Alternately admiring and critical, unvarnished, and a closely detailed account of a troubled innovator.

Pub Date: Sept. 12, 2023

ISBN: 9781982181284

Page Count: 688

Publisher: Simon & Schuster

Review Posted Online: Sept. 12, 2023

Kirkus Reviews Issue: Oct. 15, 2023

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THE CULTURE MAP

BREAKING THROUGH THE INVISIBLE BOUNDARIES OF GLOBAL BUSINESS

These are not hard and fast rules, but Meyer delivers important reading for those engaged in international business.

A helpful guide to working effectively with people from other cultures.

“The sad truth is that the vast majority of managers who conduct business internationally have little understanding about how culture is impacting their work,” writes Meyer, a professor at INSEAD, an international business school. Yet they face a wider array of work styles than ever before in dealing with clients, suppliers and colleagues from around the world. When is it best to speak or stay quiet? What is the role of the leader in the room? When working with foreign business people, failing to take cultural differences into account can lead to frustration, misunderstanding or worse. Based on research and her experiences teaching cross-cultural behaviors to executive students, the author examines a handful of key areas. Among others, they include communicating (Anglo-Saxons are explicit; Asians communicate implicitly, requiring listeners to read between the lines), developing a sense of trust (Brazilians do it over long lunches), and decision-making (Germans rely on consensus, Americans on one decider). In each area, the author provides a “culture map scale” that positions behaviors in more than 20 countries along a continuum, allowing readers to anticipate the preferences of individuals from a particular country: Do they like direct or indirect negative feedback? Are they rigid or flexible regarding deadlines? Do they favor verbal or written commitments? And so on. Meyer discusses managers who have faced perplexing situations, such as knowledgeable team members who fail to speak up in meetings or Indians who offer a puzzling half-shake, half-nod of the head. Cultural differences—not personality quirks—are the motivating factors behind many behavioral styles. Depending on our cultures, we understand the world in a particular way, find certain arguments persuasive or lacking merit, and consider some ways of making decisions or measuring time natural and others quite strange.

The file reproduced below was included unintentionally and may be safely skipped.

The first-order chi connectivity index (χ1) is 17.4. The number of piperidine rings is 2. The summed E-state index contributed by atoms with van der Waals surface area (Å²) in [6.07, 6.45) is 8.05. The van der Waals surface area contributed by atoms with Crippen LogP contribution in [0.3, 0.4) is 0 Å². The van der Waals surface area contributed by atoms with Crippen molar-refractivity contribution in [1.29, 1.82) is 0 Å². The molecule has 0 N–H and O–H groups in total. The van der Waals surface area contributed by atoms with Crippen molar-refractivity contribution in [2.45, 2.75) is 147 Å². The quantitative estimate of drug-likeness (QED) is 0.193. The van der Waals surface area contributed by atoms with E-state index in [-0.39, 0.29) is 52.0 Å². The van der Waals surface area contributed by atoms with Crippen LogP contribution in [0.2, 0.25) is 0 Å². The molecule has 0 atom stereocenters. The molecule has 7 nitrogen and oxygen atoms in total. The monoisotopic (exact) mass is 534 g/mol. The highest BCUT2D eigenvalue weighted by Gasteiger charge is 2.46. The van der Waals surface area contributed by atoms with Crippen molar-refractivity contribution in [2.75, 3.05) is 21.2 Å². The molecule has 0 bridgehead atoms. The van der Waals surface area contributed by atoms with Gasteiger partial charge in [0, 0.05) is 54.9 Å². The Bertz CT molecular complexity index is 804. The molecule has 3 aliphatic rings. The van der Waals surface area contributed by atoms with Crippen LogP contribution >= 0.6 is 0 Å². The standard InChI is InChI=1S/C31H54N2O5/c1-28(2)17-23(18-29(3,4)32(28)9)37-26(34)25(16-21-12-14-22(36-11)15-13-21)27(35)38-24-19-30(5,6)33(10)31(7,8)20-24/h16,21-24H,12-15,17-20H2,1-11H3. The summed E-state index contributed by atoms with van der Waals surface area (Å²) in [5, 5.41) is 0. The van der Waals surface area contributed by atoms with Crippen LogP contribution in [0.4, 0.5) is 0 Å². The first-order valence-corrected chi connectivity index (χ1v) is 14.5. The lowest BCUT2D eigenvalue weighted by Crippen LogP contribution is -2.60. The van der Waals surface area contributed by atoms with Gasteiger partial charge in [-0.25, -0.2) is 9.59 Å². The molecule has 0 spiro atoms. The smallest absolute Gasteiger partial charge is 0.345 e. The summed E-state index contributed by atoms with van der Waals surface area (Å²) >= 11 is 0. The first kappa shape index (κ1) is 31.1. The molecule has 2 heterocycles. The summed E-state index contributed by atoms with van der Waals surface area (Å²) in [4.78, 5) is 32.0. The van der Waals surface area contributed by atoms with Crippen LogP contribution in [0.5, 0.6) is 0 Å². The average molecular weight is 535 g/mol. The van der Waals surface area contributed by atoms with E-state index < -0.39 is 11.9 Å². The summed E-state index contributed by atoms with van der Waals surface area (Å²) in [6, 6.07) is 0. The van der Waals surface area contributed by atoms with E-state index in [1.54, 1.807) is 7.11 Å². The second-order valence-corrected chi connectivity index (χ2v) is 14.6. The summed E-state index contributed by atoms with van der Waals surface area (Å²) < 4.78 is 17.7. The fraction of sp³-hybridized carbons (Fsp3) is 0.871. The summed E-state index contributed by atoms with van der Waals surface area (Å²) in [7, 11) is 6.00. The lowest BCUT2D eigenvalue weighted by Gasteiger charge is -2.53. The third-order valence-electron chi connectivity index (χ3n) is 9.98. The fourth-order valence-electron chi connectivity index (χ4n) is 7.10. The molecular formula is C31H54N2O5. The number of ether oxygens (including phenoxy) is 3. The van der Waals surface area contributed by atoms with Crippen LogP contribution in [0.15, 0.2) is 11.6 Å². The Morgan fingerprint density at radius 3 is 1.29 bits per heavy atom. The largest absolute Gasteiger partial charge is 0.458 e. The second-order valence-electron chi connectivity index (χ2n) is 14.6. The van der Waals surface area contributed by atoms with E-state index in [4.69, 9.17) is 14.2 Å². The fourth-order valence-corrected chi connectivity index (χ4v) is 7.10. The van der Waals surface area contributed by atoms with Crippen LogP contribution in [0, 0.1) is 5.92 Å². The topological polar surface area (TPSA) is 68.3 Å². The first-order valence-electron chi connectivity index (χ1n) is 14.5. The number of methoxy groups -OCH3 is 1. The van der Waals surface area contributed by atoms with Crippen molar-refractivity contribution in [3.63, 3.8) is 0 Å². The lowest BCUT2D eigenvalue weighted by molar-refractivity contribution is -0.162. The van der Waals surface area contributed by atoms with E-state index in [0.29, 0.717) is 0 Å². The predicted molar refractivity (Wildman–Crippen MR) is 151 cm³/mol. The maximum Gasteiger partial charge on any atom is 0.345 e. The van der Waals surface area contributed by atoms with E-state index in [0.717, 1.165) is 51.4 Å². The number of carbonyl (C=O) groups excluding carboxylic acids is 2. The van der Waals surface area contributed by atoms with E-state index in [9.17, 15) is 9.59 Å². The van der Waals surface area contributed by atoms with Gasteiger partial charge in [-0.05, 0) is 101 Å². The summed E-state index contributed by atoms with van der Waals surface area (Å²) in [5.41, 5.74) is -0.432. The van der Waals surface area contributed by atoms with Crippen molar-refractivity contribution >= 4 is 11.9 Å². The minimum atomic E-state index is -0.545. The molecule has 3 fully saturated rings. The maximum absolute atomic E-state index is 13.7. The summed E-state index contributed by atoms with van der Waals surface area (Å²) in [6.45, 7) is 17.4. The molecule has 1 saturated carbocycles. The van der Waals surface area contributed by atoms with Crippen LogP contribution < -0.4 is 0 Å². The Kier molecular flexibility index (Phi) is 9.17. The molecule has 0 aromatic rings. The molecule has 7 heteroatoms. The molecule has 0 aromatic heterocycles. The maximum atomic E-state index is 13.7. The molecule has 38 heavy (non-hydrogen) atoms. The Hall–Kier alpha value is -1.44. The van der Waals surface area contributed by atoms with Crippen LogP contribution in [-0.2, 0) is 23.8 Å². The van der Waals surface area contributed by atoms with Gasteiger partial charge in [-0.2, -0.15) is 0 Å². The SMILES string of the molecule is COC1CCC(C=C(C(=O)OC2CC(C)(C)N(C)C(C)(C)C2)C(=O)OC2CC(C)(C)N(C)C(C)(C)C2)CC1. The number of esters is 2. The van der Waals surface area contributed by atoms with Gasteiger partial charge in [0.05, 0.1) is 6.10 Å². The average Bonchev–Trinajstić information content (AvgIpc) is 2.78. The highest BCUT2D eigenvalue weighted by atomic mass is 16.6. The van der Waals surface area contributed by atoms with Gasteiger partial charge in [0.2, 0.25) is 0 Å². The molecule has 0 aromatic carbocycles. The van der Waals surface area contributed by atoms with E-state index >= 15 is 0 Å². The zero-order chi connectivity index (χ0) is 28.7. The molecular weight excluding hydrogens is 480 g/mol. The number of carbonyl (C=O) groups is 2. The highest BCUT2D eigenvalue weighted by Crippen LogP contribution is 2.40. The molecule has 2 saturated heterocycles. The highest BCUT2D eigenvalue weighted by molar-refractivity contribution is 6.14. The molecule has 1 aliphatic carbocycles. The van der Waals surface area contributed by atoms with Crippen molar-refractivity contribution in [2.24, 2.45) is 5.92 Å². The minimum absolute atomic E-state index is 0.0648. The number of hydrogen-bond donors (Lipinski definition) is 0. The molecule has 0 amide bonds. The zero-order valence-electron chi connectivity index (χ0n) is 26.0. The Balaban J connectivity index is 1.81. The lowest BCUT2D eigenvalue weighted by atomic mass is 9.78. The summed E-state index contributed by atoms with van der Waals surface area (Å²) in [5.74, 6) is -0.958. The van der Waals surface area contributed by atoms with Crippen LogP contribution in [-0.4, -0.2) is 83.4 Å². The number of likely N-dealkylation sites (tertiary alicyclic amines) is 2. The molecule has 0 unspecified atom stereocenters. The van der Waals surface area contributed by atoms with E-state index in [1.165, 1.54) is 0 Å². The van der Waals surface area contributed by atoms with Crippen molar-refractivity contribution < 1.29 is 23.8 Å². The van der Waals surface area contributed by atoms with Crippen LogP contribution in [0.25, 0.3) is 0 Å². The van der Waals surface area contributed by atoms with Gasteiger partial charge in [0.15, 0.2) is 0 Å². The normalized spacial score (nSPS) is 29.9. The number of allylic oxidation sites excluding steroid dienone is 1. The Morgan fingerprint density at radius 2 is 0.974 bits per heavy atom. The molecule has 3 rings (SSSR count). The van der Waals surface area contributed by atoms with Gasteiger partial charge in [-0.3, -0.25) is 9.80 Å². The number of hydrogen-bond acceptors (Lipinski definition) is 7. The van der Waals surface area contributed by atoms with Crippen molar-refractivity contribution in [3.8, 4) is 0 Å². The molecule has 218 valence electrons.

These are not hard and fast rules, but Meyer delivers important reading for those engaged in international business.

Pub Date: May 27, 2014

ISBN: 978-1-61039-250-1

Page Count: 288

Publisher: PublicAffairs

Review Posted Online: April 15, 2014

Kirkus Reviews Issue: May 1, 2014